This weekend, we journeyed to Burstall Pass and Burstall Campground. The first half is a day hike, and was well-populated.
There was fresh snow on the ground. People looked at our backpacks and raised their eyebrows. “Hope you have some warm gear in there.”
“How far away is the campground?” Dan asked me. Oh about 12 K, I think. “And what’s the elevation change?” Mmmm…yeah I forgot to check that. We take out the map. “Looks like we lose about 900 meters in 5k.” (i.e. tomorrow’s uphill is going to be brutal.) “Sky. For future trips, maybe you could check these things.”
Right. But throw a little caution to the wind and here you are:
The backside of the pass granted us our wish of solitude in the wilderness. We were exhausted when we arrived.
At first, we were all alone. (We got the best tent site.)
Then a family arrived. A couple and their teenage son.
|(We were reading when they showed up.)|
“Is anyone else here?” they asked.
“No, just us.”
“Sorry! You would’ve had it to yourselves.”
“No, no,” we said. “Welcome!” The truth is, we were relieved they showed up. We’d seen an unnervingly fresh pile of berry-filled bear scat not too far back on the trail.
The sun began to go down. Dan gathered tinder for a fire.
“Are you making a fire?!” The teenager, whose name is Max, ran over. He took on the fire like a pet, watching Dan, gathering wood, throwing on whatever he could find. The mom and dad were Paulette and Rick, they live in the countryside outside of London and have extremely awesome accents.
They are here on a month-long vacation and this was there first day of six on this particular jaunt through the backcountry. They have already completed two, one in Yoho and one from Lake Louise to Banff.
I’m pie-eyed, having assumed that we’ll have to give up camping adventures for several years while our kids are young.
“It was one of the things I worried about most when Paulette said she wanted to have a child,” said Rick. “When he was young-until he was two-I could carry him on my back. Ages three to six, when he couldn’t walk properly, were the hardest. But when he was seven, he could begin to carry his own sleeping bag and things like that.
“The thing is, you just have to decide what you want to do, and then figure out how to make it happen.”
His climbing partner Simone Moro answered: “Well it’s love, really.” You follow the things you love, however foolish, whatever sacrifice you have to make, whatever risk you have to take. Just like you would for a person you love.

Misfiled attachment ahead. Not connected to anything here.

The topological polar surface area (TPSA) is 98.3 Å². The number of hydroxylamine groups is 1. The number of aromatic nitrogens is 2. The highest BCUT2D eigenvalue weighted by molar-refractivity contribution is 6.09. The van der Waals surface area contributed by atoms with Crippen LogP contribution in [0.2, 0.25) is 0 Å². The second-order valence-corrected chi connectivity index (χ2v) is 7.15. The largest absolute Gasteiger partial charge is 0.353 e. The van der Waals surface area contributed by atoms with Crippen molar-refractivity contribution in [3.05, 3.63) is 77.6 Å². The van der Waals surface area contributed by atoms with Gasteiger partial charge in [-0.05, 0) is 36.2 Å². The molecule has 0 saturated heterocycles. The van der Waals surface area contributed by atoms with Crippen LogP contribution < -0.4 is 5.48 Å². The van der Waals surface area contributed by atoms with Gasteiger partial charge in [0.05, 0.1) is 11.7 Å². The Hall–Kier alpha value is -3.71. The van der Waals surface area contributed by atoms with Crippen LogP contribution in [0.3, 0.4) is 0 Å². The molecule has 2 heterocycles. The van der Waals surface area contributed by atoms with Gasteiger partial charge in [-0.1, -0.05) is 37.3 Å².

Our adventures are so dang tame in comparison, and I’m not sure how much risk or sacrifice they involve. But I think we are pushing ourselves harder and farther. Because I do love the mountain light.
I love fetching water at the river.
I love imagining a Giant Queen opening the door and stepping out of this mountain.
I love campfires, and the smell in our tent before we sleep. Like evergreens and nylon and smoke in our hair and sweat and sunscreen. (I love this man, too.)
I asked Rick if he was always a mountain man, if his parents were outdoors people.
“No,” he said. “Not at all. I have this distinct memory of being about four-years-old and looking out the window at this big hill and wanting so badly to see what was on top of it. So I begged my dad for weeks. Finally, he took me up there, and there was this huge view and all of these sheep trails. I just thought it was the most wonderful thing. Ever since then I’ve wanted to be on top of things and exploring.”
When the moon rose and the stars came out, we finally went to bed. In the morning, we gave them our fresh thyme and the rest of our parmesan cheese (Max almost toppled over he was so excited about the cheese.) It’s all about the little treats when you’re camping.
We took their picture and they took ours.
|So cute, aren’t they?|
Also: we found this moose antler. Can you imagine shedding this thing?
This is my favorite picture. Favorite mountain. Favorite man.